To Catch a Thief sets up an entertaining challenge, one that is played out over what will be familiar territory to many a fan of the Forgotten Realms. They will recognise various locations around Waterdeep, notably the Yawning Portal Inn and likewise, the teeming hive of evil that is the Port of Shadows which lies below the city in Undermountain. There are encounters too with some of the famous inhabitants of Waterdeep, plus a very cleverly done encounter with the most famous figure in the Forgotten Realms. Thus, To Catch a Thief is tied in with a pair of books for Dungeons & Dragons, Fifth Edition. One is Tales from the Yawning Portal, the other is the more recent Waterdeep: Dragon Heist, but then given the wealth of support for the Forgotten Realms setting over the years, To Catch a Thief is full of nods to lots of books.
Of course, before our Halfling Rogue gets to rush off and search for the Xanathar and the missing Griffon, there is a decision to be made—will she do the task or not? A good part of the first half of the book is devoted to her doing other things in order to avoid doing the job. This leads to the happy-go-lucky protagonist of To Catch a Thief doing a lot of running around and giving her prospective ‘employers’ a great deal of run around, which for the most part, results in her wriggling out of her newly acquired task and leaving Waterdeep. Which feels perfectly in keeping with the roguish nature of the character and story and which actually feels different to the previously reviewed new Endless Quest titles where there is a greater chance of the protagonist meeting an unfortunate end. This is not to say that she never dies in To Catch a Thief, it is just not as frequent.
Once the reader and the Halfling Rogue decide to undertake the task, the action switches as you attempt to find out where Xanathar might be holding the stolen baby griffon and how to get there. The trail leads downwards and will see the protagonist running into pirates, slavers, and worse. Getting back out thankfully, is not as challenging as getting in and there are some enjoyable scenes with the baby griffon along the way. In general, To Catch a Thief is tonally not as grim as either Escape the Underworld or Into the Jungle. This is not to say that it avoids dealing with grim subjects, where the tone of Into the Jungle was Dwarven and dour, this is much lighter, reflecting the happiness of Halfings and the devil may care attitude of the Rogue Class. As a Rogue, the protagonist is never portrayed as being totally amoral or lacking in conscience, though the later may take a nudge or two to actually work!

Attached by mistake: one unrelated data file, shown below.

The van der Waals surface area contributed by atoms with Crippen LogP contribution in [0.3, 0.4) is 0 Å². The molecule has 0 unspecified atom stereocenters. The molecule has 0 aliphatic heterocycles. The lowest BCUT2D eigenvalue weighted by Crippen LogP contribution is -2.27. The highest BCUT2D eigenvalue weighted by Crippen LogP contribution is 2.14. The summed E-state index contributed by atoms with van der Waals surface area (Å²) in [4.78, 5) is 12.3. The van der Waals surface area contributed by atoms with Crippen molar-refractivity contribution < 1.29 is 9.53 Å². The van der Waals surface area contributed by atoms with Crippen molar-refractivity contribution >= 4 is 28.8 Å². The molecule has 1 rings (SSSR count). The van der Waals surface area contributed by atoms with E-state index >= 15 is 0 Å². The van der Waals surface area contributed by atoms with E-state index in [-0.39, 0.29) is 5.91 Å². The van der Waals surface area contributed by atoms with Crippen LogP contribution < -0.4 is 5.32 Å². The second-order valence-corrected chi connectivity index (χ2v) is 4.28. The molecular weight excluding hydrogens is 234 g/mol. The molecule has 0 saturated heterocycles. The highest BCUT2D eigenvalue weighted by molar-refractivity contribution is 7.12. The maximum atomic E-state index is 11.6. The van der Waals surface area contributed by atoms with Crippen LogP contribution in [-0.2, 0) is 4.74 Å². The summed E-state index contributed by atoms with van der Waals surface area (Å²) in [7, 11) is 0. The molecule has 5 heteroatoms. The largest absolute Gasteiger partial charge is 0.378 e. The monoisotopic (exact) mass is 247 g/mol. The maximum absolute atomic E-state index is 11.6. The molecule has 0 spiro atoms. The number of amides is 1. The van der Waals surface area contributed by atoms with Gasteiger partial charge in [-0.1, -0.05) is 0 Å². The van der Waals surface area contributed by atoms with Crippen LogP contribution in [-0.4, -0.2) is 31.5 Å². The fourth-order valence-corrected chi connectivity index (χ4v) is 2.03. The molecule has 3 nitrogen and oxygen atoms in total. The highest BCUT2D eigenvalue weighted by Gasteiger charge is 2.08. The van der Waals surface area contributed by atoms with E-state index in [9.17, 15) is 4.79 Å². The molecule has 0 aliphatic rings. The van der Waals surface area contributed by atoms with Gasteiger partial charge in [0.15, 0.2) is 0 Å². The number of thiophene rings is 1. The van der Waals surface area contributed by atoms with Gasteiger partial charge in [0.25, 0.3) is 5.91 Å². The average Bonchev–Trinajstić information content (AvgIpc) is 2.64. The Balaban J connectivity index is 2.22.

One issue with To Catch a Thief—and thus the Endless Quest series—is the lack of replay value. Once read through, the lack of variability that a set of rules or mechanics, means that there is no longer the challenge to be found in the book and thus a strong issue to read it again. To be fair, mechanics or rules were never a feature of the Endless Quest series and so there is no expectation that they should be in this new series. Just that in comparison with other solo adventures, they are not as sophisticated and so are suited to a younger audience.
To Catch a Thief joins Escape the Underdark in being quite familiar in terms of its settings, Waterdeep being one of the most visited cities in fantasy roleplaying and fantasy fiction. The familiarity means that the older reader will get a strong sense of nostalgia from this solo adventure, whilst for anyone new to the Forgotten Realms it serves as a good introduction—to Waterdeep in particular, as well as perhaps, inspiration for when they get to the gaming table and play Dungeons & Dragons for real.